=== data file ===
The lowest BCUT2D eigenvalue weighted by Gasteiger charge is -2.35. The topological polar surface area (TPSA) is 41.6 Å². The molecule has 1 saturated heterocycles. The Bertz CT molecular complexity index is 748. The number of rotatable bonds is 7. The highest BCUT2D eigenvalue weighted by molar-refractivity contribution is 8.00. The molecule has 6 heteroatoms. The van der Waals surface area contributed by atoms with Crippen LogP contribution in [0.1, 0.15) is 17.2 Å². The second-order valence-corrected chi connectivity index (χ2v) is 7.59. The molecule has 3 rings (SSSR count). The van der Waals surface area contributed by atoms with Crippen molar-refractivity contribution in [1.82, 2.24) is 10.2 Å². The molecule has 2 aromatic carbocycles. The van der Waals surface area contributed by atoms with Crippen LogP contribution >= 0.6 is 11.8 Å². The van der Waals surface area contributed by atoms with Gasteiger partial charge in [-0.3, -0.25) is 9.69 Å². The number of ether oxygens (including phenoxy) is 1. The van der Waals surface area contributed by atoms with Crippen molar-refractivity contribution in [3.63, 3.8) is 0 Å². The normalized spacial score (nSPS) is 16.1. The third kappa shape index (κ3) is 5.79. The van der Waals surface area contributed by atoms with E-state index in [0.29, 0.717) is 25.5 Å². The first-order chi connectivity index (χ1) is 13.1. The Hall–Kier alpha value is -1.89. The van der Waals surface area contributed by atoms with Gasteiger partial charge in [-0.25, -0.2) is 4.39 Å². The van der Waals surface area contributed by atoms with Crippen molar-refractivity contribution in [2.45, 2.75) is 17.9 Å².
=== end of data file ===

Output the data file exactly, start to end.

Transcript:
The lowest BCUT2D eigenvalue weighted by Gasteiger charge is -2.35. The topological polar surface area (TPSA) is 41.6 Å². The molecule has 1 saturated heterocycles. The Bertz CT molecular complexity index is 748. The number of rotatable bonds is 7. The highest BCUT2D eigenvalue weighted by molar-refractivity contribution is 8.00. The molecule has 6 heteroatoms. The van der Waals surface area contributed by atoms with Crippen LogP contribution in [0.1, 0.15) is 17.2 Å². The second-order valence-corrected chi connectivity index (χ2v) is 7.59. The molecule has 3 rings (SSSR count). The van der Waals surface area contributed by atoms with Crippen molar-refractivity contribution in [1.82, 2.24) is 10.2 Å². The molecule has 2 aromatic carbocycles. The van der Waals surface area contributed by atoms with Crippen LogP contribution >= 0.6 is 11.8 Å². The van der Waals surface area contributed by atoms with Gasteiger partial charge in [-0.3, -0.25) is 9.69 Å². The number of ether oxygens (including phenoxy) is 1. The van der Waals surface area contributed by atoms with Crippen molar-refractivity contribution in [3.63, 3.8) is 0 Å². The normalized spacial score (nSPS) is 16.1. The third kappa shape index (κ3) is 5.79. The van der Waals surface area contributed by atoms with E-state index in [0.29, 0.717) is 25.5 Å². The first-order chi connectivity index (χ1) is 13.1. The Hall–Kier alpha value is -1.89. The van der Waals surface area contributed by atoms with Gasteiger partial charge in [-0.25, -0.2) is 4.39 Å². The van der Waals surface area contributed by atoms with Crippen molar-refractivity contribution in [2.45, 2.75) is 17.9 Å².